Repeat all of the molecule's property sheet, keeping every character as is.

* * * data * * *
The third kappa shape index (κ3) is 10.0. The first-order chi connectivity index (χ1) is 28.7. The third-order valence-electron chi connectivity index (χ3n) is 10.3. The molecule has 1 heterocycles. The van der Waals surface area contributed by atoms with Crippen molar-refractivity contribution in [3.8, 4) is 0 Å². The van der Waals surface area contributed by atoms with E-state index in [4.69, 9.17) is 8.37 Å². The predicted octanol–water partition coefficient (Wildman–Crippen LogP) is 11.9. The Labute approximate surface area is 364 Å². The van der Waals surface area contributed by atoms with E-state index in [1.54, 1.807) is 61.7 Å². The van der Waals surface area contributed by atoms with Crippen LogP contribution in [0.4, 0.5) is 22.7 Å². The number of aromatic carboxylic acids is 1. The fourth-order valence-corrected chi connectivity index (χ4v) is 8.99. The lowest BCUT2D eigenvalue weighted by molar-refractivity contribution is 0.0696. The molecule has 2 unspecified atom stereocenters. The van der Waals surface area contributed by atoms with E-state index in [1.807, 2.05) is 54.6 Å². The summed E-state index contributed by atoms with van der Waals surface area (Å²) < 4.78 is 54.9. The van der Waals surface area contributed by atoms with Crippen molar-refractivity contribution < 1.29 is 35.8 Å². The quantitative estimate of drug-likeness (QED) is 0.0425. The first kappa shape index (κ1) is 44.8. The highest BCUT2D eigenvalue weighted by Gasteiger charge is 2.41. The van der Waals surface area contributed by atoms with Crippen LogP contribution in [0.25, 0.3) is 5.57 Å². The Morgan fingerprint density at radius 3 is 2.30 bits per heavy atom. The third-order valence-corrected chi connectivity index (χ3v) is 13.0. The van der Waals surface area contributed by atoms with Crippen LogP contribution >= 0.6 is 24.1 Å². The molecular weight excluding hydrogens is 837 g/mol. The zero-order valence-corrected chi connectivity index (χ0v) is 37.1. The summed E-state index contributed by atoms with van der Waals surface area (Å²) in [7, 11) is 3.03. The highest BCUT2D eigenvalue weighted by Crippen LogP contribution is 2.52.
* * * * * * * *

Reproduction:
The third kappa shape index (κ3) is 10.0. The first-order chi connectivity index (χ1) is 28.7. The third-order valence-electron chi connectivity index (χ3n) is 10.3. The molecule has 1 heterocycles. The van der Waals surface area contributed by atoms with Crippen molar-refractivity contribution in [3.8, 4) is 0 Å². The van der Waals surface area contributed by atoms with E-state index in [4.69, 9.17) is 8.37 Å². The predicted octanol–water partition coefficient (Wildman–Crippen LogP) is 11.9. The Labute approximate surface area is 364 Å². The van der Waals surface area contributed by atoms with E-state index in [1.54, 1.807) is 61.7 Å². The van der Waals surface area contributed by atoms with Crippen LogP contribution in [0.4, 0.5) is 22.7 Å². The number of aromatic carboxylic acids is 1. The fourth-order valence-corrected chi connectivity index (χ4v) is 8.99. The lowest BCUT2D eigenvalue weighted by molar-refractivity contribution is 0.0696. The molecule has 2 unspecified atom stereocenters. The van der Waals surface area contributed by atoms with E-state index in [1.807, 2.05) is 54.6 Å². The summed E-state index contributed by atoms with van der Waals surface area (Å²) < 4.78 is 54.9. The van der Waals surface area contributed by atoms with Crippen molar-refractivity contribution < 1.29 is 35.8 Å². The quantitative estimate of drug-likeness (QED) is 0.0425. The first kappa shape index (κ1) is 44.8. The highest BCUT2D eigenvalue weighted by Gasteiger charge is 2.41. The van der Waals surface area contributed by atoms with Crippen LogP contribution in [0.25, 0.3) is 5.57 Å². The Morgan fingerprint density at radius 3 is 2.30 bits per heavy atom. The third-order valence-corrected chi connectivity index (χ3v) is 13.0. The van der Waals surface area contributed by atoms with Crippen LogP contribution >= 0.6 is 24.1 Å². The molecular weight excluding hydrogens is 837 g/mol. The zero-order valence-corrected chi connectivity index (χ0v) is 37.1. The summed E-state index contributed by atoms with van der Waals surface area (Å²) in [7, 11) is 3.03. The highest BCUT2D eigenvalue weighted by Crippen LogP contribution is 2.52.